Mr. Breakfast by Jonathan Carroll
(Melville House, 2023)
Reviewed by Dave M. Roberts
It is quite normal to wonder how life may have turned out if different choices had been made. Would following that hobby as a career have made us happier, or relinquishing ambitions for the sake of a relationship? It is somewhat unusual to be presented with that opportunity. After a spur of the moment decision to get a tattoo, Graham Patterson is offered exactly that. He is drawn to the artwork in a tattooist’s window and in particular a strange and multi-layered piece called Mr Breakfast. After receiving the tattoo, he is told that he can now experience three different versions of his life, one his current life, and two others resulting from different life decisions. He can switch between the lives for a very limited number of times, but must ultimately choose one. From this slightly disappointing and somewhat contrived premise, Carroll spins up a deeply affecting story that explores the way that we choose to live our lives and what is really important to us. Not just that, but how our life decisions affect those around us. Trying to do the right thing does not always work out, and what is actually the right thing when the choices you make ripple out and impact on a great many people?
It transpires that Patterson is not the only person with the tattoo. We meet a number of those who also have it, most if not all of whom are connected, however tenuously, with one or more of Patterson’s lives. The ripples made by his differing lives move through the lives of those close to him, but also through those with often only the most tenuous connection. In two of Patterson’s lives he has some measure of fame. He is a failing comedian when we first encounter him, but gets to see the success he could have had, had he followed the advice of his agent. Having failed in one field, he finds he has a skill for photographing the mundane and presenting it in such a way as to give the pictures great depth and meaning in that apparent mundanity. It is this ability that makes him a much sought-after photographer whose works are highly prized. We get the perspective of those linked to him. We see the impact of his decisions from the perspective of those others, such as how his wife is affected by his reluctance to have children, and this is something he can’t directly comprehend. Nor can he comprehend the fan of his photography trying to track down elusive and almost mythical pictures that Patterson is believed to have taken. It is made clear that the multiplicity of choices by so many mean that personal choices can be made in the most surprising ways.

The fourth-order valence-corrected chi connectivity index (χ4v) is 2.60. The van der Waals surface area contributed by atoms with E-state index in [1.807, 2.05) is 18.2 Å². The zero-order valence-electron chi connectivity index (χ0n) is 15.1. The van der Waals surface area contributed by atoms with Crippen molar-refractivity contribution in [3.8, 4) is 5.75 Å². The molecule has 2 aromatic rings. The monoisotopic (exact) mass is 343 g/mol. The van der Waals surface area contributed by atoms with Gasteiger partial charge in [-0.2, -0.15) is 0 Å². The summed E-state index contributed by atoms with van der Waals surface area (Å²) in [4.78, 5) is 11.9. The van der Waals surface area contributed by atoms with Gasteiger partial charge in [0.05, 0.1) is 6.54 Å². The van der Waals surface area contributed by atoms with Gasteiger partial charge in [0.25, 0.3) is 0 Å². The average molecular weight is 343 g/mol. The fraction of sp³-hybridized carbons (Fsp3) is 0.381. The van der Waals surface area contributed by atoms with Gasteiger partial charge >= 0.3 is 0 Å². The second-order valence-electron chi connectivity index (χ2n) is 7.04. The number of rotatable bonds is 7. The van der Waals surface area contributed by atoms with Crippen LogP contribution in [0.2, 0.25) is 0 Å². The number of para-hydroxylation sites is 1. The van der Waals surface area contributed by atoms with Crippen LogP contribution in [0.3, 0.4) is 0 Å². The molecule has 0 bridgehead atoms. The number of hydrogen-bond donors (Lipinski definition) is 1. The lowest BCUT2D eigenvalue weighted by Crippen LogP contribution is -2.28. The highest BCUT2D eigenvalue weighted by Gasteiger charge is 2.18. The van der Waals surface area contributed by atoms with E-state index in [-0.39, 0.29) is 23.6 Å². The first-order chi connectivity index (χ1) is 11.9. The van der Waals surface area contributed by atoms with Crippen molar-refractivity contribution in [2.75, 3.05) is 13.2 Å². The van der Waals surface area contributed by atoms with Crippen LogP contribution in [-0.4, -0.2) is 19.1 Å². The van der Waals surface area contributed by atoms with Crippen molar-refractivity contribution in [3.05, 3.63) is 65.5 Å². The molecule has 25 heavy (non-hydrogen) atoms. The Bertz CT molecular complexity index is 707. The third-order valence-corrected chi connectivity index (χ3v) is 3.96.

Patterson’s attempts to put some structure into his final choice are almost bound to fail. Revisiting parts of his life by returning to childhood locations, combined with the multiple lives he is experiencing, confuses not just the present, but also the memories themselves. They become more real, but also displaced in time, some even being dragged into Patterson’s present. The longer he delays making a choice, the more the events of his lives and memories become mixed. While there is no time limit for the choice of his life, prevarication is evidently not a sensible option as his world becomes more and more unstable as lives and memories mix.
In the end, the way his decision is made is somewhat abrupt and quite shocking. It is also, in many, almost inevitable as it pulls together a number of the ideas in a somewhat unexpected way forcing things for Patterson. Was it what he wanted all along? Quite possibly, we’ll never really know, but then that’s how life works. Mr. Breakfast, in all its forms, makes us look at the world in new and interesting ways, and is in itself a thing of beauty.